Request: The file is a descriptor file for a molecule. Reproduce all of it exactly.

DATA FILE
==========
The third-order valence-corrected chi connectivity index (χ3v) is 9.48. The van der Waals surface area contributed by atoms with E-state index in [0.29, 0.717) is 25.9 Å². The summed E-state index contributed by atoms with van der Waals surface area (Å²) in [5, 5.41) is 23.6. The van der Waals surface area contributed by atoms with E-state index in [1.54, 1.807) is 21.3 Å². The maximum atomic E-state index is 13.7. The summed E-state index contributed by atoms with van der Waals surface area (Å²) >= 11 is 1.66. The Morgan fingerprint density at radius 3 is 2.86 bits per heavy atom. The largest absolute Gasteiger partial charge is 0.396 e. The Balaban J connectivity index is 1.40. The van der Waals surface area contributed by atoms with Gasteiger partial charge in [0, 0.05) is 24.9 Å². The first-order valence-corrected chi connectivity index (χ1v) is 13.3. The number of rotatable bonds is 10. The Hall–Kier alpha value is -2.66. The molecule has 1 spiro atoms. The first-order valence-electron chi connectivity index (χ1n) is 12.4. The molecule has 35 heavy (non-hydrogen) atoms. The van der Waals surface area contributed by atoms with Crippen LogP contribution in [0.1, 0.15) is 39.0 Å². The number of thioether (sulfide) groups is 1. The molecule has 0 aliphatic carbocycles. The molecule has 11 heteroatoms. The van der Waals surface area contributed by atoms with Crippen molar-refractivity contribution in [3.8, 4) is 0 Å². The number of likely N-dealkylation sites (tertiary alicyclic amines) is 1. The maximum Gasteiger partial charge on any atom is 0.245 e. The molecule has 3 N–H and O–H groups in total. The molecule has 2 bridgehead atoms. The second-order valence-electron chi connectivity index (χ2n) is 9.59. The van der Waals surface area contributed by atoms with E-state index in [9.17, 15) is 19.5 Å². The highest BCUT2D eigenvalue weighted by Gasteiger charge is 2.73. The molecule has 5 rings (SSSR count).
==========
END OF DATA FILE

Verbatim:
The third-order valence-corrected chi connectivity index (χ3v) is 9.48. The van der Waals surface area contributed by atoms with E-state index in [0.29, 0.717) is 25.9 Å². The summed E-state index contributed by atoms with van der Waals surface area (Å²) in [5, 5.41) is 23.6. The van der Waals surface area contributed by atoms with E-state index in [1.54, 1.807) is 21.3 Å². The maximum atomic E-state index is 13.7. The summed E-state index contributed by atoms with van der Waals surface area (Å²) >= 11 is 1.66. The Morgan fingerprint density at radius 3 is 2.86 bits per heavy atom. The largest absolute Gasteiger partial charge is 0.396 e. The Balaban J connectivity index is 1.40. The van der Waals surface area contributed by atoms with Gasteiger partial charge in [0, 0.05) is 24.9 Å². The first-order valence-corrected chi connectivity index (χ1v) is 13.3. The number of rotatable bonds is 10. The Hall–Kier alpha value is -2.66. The molecule has 1 spiro atoms. The first-order valence-electron chi connectivity index (χ1n) is 12.4. The molecule has 35 heavy (non-hydrogen) atoms. The van der Waals surface area contributed by atoms with Crippen LogP contribution in [0.1, 0.15) is 39.0 Å². The number of thioether (sulfide) groups is 1. The molecule has 0 aliphatic carbocycles. The molecule has 11 heteroatoms. The van der Waals surface area contributed by atoms with Crippen molar-refractivity contribution in [3.8, 4) is 0 Å². The number of likely N-dealkylation sites (tertiary alicyclic amines) is 1. The maximum Gasteiger partial charge on any atom is 0.245 e. The molecule has 3 N–H and O–H groups in total. The molecule has 2 bridgehead atoms. The second-order valence-electron chi connectivity index (χ2n) is 9.59. The van der Waals surface area contributed by atoms with E-state index in [9.17, 15) is 19.5 Å². The highest BCUT2D eigenvalue weighted by Gasteiger charge is 2.73. The molecule has 5 rings (SSSR count).